|1 Because countries may have used two different school samples--one for advanced mathematics and one for physics--the total number of instructional hours per year for a particular country may be different in column 2 (based on the advanced mathematics sample) than in column 7 (based on the physics sample).
|2 Trends in International Mathematics and Science Study (TIMSS) Advanced scores are reported on a scale from 0 to 1,000, with the scale centerpoint set at 500 and the standard deviation set at 100.
|3 Columns 4 and 9 show final-year secondary school students who have taken or are taking the specified courses as a percentage of the age cohort that corresponds to the final year of secondary school in their country. The age cohort represents the entire population of the country that is about the same age as the average age of final-year secondary students (approximately 18 or 19 years old, depending on the country). In the United States, the cohort consists of the total population of 18-year-olds. For the United States, therefore, columns 4 and 9 show the percentage of all 18-year-olds who have taken the specified courses.
|4 Includes advanced mathematics courses covering topics in geometry, algebra, and calculus. In the United States, includes Advanced Placement (AP) calculus, International Baccalaureate (IB) mathematics, and state- and school-specific calculus courses.
|5 Includes physics courses covering topics in mechanics and thermodynamics, electricity and magnetism, and wave phenomena and atomic/nuclear physics. In the United States, includes AP physics, IB physics, and state- and school-specific second-year physics courses.
|6 The international average includes only education systems that are members of the International Association for the Evaluation of Educational Achievement (IAE), which develops and implements TIMSS at the international level. All nine of the education systems that participated in TIMSS Advanced are countries that are members of IAE.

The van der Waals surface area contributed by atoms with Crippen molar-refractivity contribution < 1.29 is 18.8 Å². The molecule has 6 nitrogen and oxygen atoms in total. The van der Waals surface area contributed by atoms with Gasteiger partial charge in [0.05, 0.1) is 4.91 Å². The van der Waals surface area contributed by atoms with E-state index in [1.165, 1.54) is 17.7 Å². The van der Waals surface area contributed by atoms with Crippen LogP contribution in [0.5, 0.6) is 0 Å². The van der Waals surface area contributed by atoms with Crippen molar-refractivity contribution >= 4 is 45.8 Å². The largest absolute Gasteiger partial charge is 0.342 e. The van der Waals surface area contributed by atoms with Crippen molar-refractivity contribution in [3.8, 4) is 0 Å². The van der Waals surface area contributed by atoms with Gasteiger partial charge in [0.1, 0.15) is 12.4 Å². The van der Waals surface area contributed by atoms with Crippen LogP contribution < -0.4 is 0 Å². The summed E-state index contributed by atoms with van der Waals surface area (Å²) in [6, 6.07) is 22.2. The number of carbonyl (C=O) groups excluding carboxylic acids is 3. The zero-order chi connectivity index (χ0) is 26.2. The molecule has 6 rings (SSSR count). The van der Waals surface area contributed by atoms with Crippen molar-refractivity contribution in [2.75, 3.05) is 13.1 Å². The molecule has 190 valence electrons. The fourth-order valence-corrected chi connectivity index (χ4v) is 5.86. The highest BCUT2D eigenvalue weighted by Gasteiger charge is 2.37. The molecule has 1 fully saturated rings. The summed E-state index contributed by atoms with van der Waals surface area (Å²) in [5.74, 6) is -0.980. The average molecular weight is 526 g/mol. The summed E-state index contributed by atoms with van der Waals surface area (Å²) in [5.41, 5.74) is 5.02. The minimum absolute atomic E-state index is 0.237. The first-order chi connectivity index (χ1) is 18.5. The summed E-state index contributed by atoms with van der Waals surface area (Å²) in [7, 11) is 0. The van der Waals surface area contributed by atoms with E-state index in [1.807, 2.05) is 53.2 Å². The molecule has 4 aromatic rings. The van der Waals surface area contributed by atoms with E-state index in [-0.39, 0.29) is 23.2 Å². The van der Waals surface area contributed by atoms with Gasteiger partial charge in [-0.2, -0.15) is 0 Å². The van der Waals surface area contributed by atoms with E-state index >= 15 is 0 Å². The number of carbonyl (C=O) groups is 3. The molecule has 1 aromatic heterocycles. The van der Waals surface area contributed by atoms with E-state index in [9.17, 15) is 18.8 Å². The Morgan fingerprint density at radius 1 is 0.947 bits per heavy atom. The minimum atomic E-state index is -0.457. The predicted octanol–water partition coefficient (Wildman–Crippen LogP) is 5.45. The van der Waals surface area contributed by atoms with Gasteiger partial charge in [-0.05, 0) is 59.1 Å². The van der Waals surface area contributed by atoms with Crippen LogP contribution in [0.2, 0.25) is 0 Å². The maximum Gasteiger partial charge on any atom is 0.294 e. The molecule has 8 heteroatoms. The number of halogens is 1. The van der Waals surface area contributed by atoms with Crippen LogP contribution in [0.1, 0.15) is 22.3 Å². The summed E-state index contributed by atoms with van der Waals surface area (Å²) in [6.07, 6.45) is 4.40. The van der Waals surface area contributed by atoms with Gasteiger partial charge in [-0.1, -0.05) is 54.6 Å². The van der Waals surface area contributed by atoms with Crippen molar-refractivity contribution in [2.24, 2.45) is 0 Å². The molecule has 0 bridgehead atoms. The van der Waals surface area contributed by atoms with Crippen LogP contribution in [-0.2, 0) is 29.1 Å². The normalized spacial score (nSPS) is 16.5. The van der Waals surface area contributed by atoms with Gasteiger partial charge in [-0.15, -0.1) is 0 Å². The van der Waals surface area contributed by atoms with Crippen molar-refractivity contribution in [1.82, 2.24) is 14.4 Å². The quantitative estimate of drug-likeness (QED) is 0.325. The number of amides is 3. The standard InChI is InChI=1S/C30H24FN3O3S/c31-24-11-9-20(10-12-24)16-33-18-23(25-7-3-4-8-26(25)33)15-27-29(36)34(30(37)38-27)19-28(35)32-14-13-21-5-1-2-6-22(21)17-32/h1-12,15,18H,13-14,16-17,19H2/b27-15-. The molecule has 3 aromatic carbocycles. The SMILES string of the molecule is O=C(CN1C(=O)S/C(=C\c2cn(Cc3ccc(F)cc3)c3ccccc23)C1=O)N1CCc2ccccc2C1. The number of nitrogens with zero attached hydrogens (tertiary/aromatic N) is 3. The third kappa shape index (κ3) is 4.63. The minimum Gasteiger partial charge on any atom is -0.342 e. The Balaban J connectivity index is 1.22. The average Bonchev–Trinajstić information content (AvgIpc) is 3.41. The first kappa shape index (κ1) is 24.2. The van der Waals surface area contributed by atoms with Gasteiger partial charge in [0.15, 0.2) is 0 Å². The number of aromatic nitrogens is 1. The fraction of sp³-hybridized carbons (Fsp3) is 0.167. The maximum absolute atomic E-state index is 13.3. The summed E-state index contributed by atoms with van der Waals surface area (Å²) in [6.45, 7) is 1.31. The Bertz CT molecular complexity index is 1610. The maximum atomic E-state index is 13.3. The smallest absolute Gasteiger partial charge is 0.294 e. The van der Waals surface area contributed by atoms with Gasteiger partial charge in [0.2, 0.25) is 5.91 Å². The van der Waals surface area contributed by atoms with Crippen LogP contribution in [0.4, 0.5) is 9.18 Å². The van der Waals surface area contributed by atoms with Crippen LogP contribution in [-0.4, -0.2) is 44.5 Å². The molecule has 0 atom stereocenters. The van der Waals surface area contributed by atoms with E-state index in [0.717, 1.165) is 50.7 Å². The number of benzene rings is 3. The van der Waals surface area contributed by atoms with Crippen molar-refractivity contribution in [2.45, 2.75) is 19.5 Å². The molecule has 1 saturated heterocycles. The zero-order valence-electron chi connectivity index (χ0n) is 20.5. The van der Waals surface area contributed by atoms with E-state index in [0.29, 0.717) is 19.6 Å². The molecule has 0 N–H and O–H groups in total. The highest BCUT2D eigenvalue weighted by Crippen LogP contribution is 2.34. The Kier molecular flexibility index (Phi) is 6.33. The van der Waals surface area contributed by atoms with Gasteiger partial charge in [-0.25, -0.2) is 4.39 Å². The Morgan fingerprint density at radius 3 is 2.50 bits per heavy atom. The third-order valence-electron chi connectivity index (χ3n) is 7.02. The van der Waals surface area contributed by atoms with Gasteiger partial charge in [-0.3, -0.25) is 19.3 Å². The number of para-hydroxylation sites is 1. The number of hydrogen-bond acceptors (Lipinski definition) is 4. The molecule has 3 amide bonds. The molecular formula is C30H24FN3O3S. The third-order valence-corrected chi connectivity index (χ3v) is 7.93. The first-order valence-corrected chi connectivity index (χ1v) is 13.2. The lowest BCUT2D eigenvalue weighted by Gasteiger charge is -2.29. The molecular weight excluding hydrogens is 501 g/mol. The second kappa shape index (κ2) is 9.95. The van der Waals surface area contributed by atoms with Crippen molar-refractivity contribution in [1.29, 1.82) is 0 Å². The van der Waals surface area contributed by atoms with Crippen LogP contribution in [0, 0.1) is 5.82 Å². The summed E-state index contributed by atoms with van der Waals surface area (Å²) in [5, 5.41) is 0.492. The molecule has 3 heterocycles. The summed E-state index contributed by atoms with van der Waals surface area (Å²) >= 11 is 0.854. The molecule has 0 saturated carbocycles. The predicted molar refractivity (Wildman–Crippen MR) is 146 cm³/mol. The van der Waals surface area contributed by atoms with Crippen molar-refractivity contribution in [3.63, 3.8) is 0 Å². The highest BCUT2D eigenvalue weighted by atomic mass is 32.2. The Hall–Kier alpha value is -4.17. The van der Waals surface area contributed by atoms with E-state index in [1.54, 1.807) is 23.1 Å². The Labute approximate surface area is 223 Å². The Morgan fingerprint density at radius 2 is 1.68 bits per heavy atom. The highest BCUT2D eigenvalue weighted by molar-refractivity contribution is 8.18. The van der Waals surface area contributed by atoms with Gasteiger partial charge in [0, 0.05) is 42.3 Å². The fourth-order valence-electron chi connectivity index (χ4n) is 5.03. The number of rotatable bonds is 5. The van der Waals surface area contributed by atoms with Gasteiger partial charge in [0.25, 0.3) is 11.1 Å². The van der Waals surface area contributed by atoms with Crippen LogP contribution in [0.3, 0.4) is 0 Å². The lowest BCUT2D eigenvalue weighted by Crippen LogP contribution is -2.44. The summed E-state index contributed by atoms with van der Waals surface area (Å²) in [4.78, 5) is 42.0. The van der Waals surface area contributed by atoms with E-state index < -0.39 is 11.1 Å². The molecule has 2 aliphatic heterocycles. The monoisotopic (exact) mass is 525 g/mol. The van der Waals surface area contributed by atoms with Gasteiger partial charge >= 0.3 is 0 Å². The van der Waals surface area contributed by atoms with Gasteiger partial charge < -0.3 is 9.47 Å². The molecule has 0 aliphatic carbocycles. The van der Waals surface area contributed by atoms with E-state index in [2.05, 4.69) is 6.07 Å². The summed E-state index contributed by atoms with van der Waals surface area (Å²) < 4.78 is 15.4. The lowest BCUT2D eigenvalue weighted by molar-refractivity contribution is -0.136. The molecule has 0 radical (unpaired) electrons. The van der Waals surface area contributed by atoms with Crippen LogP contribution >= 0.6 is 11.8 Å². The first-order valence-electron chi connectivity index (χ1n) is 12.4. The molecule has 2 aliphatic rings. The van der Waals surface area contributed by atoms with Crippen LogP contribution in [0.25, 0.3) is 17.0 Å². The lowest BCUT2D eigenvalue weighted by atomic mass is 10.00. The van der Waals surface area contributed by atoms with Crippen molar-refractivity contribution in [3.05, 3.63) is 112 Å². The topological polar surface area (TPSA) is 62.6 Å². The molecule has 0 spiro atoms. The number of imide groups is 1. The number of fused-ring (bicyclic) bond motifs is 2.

|7 Data are available for at least 70 percent but less than 85 percent of students.
|8 Did not satisfy guidelines for sample participation rates.
|9 Met guidelines for sample participation rates only after replacement schools were included.
|10 Intensive courses are advanced mathematics courses that involve 6 or more hours per week. Results for students in these courses are reported separately from the results for other students from the Russian Federation taking courses that involve 4.5 hours per week.
|11 Data are available for at least 50 percent but less than 70 percent of students.
|NOTE: Countries were required to draw probability samples of students in their final year of secondary school; in the United States, samples of 12th-graders were drawn. Instructional times shown in this table are actual or implemented times (as opposed to intended times prescribed by the curriculum). Principals reported total instructional hours per day and school days per year. Total instructional hours per year were calculated by multiplying the number of school days per year by the number of instructional hours per day. Teachers reported instructional hours per week in advanced mathematics and physics. Instructional hours per year in advanced mathematics and physics were calculated by dividing weekly instructional hours by the number of school days per week and then multiplying by the number of school days per year.
|SOURCE: International Association for the Evaluation of Educational Achievement (IEA), Trends in International Mathematics and Science Study (TIMSS) Advanced, 2015. (This table was prepared January 2017.)